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Are dogs color blind?

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Are dogs color blind?

  1. 1. ©Group 9 {II- St. Bernard} Paner Diaz Sablan De La Serna Ligan
  2. 2.  They see grey colors.  They do not recognize the right colors around us.  They have a sharp sight for night vision.  They are color blind.  They see colors.  They get stuck and still when they see bright light.
  3. 3. Dogs are not color blind in the sense that they see more than just black, white and gray. However, the color range they perceive is limited compared to the spectrum we see.
  4. 4.  Color blind doesn’t always mean not seeing any colors but instead seeing only limited ones, unlike what we humans observe, because of that any kind of color vision, deficiency is called color blindness. So, dogs are color blind because of their dichromatic color vision.
  5. 5. 1. Take black and white pictures of an assortment of colored construction paper to determine which colors appear to have similar and dissimilar degrees of brightness and shade. 2. Cover two jars with different colored construction paper that share a similar shade when photographed with black and white film. Cover the third jar with another color whose photograph shade is distinctly different from the other two jars.
  6. 6. Methods: 3. The dog will be trained to go to one of the similar shaded jars from the differently shaded jar. When the dog chooses the correct jar reward it with a treat.
  7. 7. 4. Replace the different shaded jar with the similar shaded jar. The dog needs color vision to distinguish between the two jars, since with complete color blindness the two colors would appear to be the same shade. 5. Switch positions of the jars and test the dog 25 times each trial. If the dog is correct, reward him w/ a treat. Chart the number of correct and incorrect responses.
  8. 8. Conclusions/Discussion: {Max and Sam are two dogs we could have used in our experiment.} In the first part of our experiment, we trained Max (first dog) and Sam (second dog) to recognize the yellow jar as a treat jar. The next step tested if Max and Sam could pick the yellow jar from the red jar. In the first trials, Sam chose the correct yellow jar 52% of the time while Max chose the correct yellow jar 84% of the trials. Sam was retested several days later and chose the yellow jar correctly 76% of the trials. The second half of tested if Max and Sam could distinguish between a yellow jar and a violet jar. Even though yellow and violet appear to be similar shades in black and white photos, the dogs were able to choose the correct yellow jar 72% of the trials. This data supports our hypothesis, that dogs can see some shades of color.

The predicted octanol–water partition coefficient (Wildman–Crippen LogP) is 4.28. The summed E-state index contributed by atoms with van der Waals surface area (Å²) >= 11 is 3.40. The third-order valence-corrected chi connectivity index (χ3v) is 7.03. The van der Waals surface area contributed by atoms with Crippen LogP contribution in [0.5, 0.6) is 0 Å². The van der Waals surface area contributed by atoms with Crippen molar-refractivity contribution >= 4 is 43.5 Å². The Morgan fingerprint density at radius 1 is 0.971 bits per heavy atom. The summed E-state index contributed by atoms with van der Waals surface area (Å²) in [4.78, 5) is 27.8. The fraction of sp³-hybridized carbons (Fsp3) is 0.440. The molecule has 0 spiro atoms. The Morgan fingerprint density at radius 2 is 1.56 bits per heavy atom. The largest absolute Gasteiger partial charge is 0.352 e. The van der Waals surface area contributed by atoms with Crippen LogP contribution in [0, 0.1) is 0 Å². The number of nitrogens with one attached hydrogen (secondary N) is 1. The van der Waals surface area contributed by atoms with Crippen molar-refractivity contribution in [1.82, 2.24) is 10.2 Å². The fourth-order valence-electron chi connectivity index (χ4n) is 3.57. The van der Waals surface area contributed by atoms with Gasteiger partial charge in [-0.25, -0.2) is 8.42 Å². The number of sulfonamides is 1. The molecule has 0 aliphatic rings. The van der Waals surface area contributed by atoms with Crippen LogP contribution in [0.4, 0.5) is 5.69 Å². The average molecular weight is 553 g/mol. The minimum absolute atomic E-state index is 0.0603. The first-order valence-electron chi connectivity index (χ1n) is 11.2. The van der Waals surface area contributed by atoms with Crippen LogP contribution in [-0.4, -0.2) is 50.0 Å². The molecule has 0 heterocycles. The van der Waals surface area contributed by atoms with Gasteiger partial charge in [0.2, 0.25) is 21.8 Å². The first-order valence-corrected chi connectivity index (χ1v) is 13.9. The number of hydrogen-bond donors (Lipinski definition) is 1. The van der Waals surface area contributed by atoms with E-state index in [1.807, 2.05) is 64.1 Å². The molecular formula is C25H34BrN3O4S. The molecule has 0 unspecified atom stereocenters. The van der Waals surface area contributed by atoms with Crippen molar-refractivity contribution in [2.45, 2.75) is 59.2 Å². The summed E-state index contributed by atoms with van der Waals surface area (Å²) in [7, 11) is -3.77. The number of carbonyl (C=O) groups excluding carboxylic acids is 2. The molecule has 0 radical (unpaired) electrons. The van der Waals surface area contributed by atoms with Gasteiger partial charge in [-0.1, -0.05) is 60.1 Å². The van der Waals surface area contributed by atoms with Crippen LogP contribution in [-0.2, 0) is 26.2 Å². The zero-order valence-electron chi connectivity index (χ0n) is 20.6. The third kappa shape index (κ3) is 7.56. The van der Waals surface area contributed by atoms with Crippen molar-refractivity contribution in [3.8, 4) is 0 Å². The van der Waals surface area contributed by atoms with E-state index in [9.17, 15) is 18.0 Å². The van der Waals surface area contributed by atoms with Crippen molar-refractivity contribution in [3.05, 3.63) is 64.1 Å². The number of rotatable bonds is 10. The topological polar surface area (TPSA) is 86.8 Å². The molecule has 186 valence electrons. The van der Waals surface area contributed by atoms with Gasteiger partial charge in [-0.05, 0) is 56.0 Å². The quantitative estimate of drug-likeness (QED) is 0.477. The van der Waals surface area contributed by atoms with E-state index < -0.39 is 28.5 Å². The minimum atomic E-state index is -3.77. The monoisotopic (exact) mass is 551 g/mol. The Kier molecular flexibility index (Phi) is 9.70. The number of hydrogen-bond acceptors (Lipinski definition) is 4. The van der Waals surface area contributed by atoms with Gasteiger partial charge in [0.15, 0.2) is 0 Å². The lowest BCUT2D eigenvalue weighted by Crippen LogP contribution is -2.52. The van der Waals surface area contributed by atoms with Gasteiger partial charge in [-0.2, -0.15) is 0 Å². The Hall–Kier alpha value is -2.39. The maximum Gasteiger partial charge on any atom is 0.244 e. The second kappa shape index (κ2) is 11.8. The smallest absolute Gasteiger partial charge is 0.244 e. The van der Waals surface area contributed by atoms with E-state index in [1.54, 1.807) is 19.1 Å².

9. 9. Now that we have proved this a bit, we will explain how it works… The anatomy of seeing and the role of the retina describes a structure at the innermost layer of the eye that senses light and sends visual information to the brain. 2 types of photoreceptor cells in the retina -- rods and cones -- respond to light and transmit electric impulses to the optic nerve through a series of chemical reactions. Rods process visual information in dim light and are sensitive motion detectors, while cones handle color and detail. The human retina contains approximately 100 million rods and 7 million cones.
  10. 10. Credits: Elianna A. Paner Editor-in-Chief, Research, Pictures and Experiment/Results Claire Diaz Research, Information, Resources Ryan Sablan Gabriel Ligan Vince De La Serna Research , Data, Compilation and Reporting ©Investigatory Project II- St. Bernard, 4th Quarter Group 9- Biology Ms. Marivic Torres

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